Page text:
About This Project
Amplified by news and social media, stories of urban youth are often negative, portraying urban communities in decline. Contrary to this portrayal, youth are thriving in these communities and working through inequities and injustices that shape major cities in our country. This project sets out to support youth in the "re-storying" of their communities through public art installations and online media used to create youth-led guided tours of their urban communities.
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What is the context of this research?
The youth involved in this study attend an International School in the Buffalo Public Schools. The school is attended by students across the city (some taking as many as 3 public buses each school day). The school is designed to provide ELL support for a majority of the student body who are recent immigrants and/or refugees new to the city of Buffalo. Many of these students bring to the study the perspective of having lived in multiple neighborhoods within the city and/or a transnational perspective, having been displaced from their home countries and having lived temporarily in a series of cities and countries. We consider the experiences of the youth who attend the International School to be rich assets for re-storying the urban communities of Buffalo, NY.
What is the significance of this project?
The overall objective of this project is to understand youth perspectives of place in ways that complicate the single, deficit stories often told of urban communities. Our goal is to support youth in the sharing of their perspectives and stories as a significant part of the public conversation about the changing identity of the city. We are framing the project intentionally to position the youth as agentive civic leaders who use media tools to have a powerful voice that can potentially help re-story a community and communicate youth perspectives to community stakeholders (e.g., planning boards, local community organizations), as well as current residents and immigrant and refugee families who are considering to move to the city.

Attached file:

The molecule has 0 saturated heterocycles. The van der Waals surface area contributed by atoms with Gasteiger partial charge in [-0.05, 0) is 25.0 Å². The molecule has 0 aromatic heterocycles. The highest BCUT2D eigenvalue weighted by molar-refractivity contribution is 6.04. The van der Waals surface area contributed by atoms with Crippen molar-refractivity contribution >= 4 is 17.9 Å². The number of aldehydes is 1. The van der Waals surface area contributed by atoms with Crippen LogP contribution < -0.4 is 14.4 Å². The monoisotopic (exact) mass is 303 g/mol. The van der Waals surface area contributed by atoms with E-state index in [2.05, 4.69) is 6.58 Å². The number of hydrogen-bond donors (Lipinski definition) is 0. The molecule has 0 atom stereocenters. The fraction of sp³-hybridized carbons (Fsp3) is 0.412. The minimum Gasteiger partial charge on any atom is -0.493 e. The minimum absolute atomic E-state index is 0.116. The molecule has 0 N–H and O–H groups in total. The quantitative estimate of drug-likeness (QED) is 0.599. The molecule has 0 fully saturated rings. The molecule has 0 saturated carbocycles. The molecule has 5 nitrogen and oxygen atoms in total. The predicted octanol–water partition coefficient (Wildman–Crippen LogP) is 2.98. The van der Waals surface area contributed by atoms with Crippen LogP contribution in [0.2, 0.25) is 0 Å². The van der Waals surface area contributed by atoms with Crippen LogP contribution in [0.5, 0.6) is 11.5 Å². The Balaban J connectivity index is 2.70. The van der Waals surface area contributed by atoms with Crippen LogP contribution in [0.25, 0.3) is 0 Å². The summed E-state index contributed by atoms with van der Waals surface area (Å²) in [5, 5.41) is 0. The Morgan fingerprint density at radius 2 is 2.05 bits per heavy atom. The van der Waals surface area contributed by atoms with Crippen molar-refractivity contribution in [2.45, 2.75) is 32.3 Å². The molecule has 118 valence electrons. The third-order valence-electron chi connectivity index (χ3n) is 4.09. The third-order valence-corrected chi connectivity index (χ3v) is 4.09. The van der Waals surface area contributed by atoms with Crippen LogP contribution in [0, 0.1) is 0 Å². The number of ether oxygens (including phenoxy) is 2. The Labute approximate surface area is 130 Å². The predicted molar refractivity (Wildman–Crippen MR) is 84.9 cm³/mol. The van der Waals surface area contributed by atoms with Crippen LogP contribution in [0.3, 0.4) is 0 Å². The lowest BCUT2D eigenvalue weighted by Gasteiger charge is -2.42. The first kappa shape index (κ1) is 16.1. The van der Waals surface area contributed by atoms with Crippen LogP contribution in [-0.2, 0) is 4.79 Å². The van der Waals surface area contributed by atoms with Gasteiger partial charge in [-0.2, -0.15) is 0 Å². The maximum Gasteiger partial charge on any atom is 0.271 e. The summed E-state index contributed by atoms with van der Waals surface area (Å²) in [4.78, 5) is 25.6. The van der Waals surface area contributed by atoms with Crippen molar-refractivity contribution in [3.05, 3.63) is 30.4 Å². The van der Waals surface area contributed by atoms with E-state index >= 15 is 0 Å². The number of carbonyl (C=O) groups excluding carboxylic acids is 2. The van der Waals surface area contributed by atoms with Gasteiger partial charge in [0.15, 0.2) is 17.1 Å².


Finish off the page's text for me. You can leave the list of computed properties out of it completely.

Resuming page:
What are the goals of the project?
As a descriptive study of the youth’s experiences, this study will address the question: Given their complex histories and mobilities, how do youth represent their community through online media and public art?
With this research, we hope to support the youth in the creation of their digital media and public arts installation with materials, technology, and transportation. We will share the digital media and public art produced by the youth with community stakeholders, school administration, families of the students, and local community organizations focused on the needs of immigrants and refugees. Also, we plan to spread the word further by disseminating the findings of the study in academic journals focused on education, youth studies, critical geography, and digital media.